Third Party Options
That covers the look of my Mac setup, however there are more options that you can do. For example, you can change file & folder icons (Apple have a support article explaining this here).
There are also 3rd party apps available that can change some options that are hidden, or require playing around with files you shouldn’t. One particular app, called OnyX allows access to a host of options, including changing the login image, which would involve going into Mac caches and editing a particular image there, or including a message on the login screen.
Other OnyX options include:
- Show graphic effects when opening a window: toggle the visual effects seen when opening and closing windows.
- Show the rubber-band scrolling: toggle iOS-style “bounce” behaviour that occurs when you try to scroll past the end of a window.
- Show the location path of the current desktop picture on the desktop: Show the file path of the desktop image in the middle of the desktop.
- Turn on the accent menu from the keyboard: toggle the ability to access the accent menu from the system’s keyboard.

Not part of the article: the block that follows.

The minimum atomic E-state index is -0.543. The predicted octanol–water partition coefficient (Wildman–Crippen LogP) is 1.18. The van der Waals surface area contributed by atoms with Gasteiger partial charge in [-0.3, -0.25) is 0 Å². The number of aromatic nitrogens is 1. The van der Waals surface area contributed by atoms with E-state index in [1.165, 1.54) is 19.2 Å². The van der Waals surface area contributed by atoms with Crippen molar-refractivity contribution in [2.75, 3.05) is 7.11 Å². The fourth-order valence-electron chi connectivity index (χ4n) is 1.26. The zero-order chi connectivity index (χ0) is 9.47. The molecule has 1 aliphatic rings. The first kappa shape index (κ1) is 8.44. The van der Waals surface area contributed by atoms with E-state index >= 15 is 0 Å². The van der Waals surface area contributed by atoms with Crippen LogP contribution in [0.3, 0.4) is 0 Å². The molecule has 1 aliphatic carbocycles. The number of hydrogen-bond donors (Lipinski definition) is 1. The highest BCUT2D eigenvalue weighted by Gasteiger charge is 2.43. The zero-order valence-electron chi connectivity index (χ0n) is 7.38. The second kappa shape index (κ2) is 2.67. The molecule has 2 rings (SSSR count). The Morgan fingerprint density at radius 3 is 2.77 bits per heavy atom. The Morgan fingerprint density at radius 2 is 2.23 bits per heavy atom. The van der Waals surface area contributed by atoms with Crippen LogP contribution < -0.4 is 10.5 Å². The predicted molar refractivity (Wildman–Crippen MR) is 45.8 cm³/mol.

I use one particular 3rd party app to help with my workflow, Alfred. In it’s simplest form, Alfred is an alternative for Spotlight. It is most useful to me, as I can bring it up with a hotkey shortcut (I use alt+space), and can search for apps, or documents. Documents are easy to search for, as I just type ‘ and a word that is in the name of the document. Alfred also remembers your previous searches and puts results you have chosen before, nearer the top of the list. This is really useful to me, as I use a few documents often, and I have to type less and less in each time to get to the same files. It also means, that to some extent, I don’t have to worry about how my folders are organised.
Alfred also launches apps, and offers suggestions based on the initials of the app; for example I can type “ap” and Alfred will suggest Adobe Photoshop as the first option, as I use this quite a bit.
When I step away from my desk, I bring up Alfred and type “lock”. This locks my MacBook and requires a password to get back in.
By purchasing Alfred’s Powerpack you get access to a whole host of other options, including customised filtering and search options, controlling iTunes natively, or using the ‘workflows’ to integrate other music players.
So that is how I have customised my MacBook to suit my style, and how I want to work. This style may not work for you, but hopefully this has sparked your interest and imagination when thinking about how you would like your Mac to behave.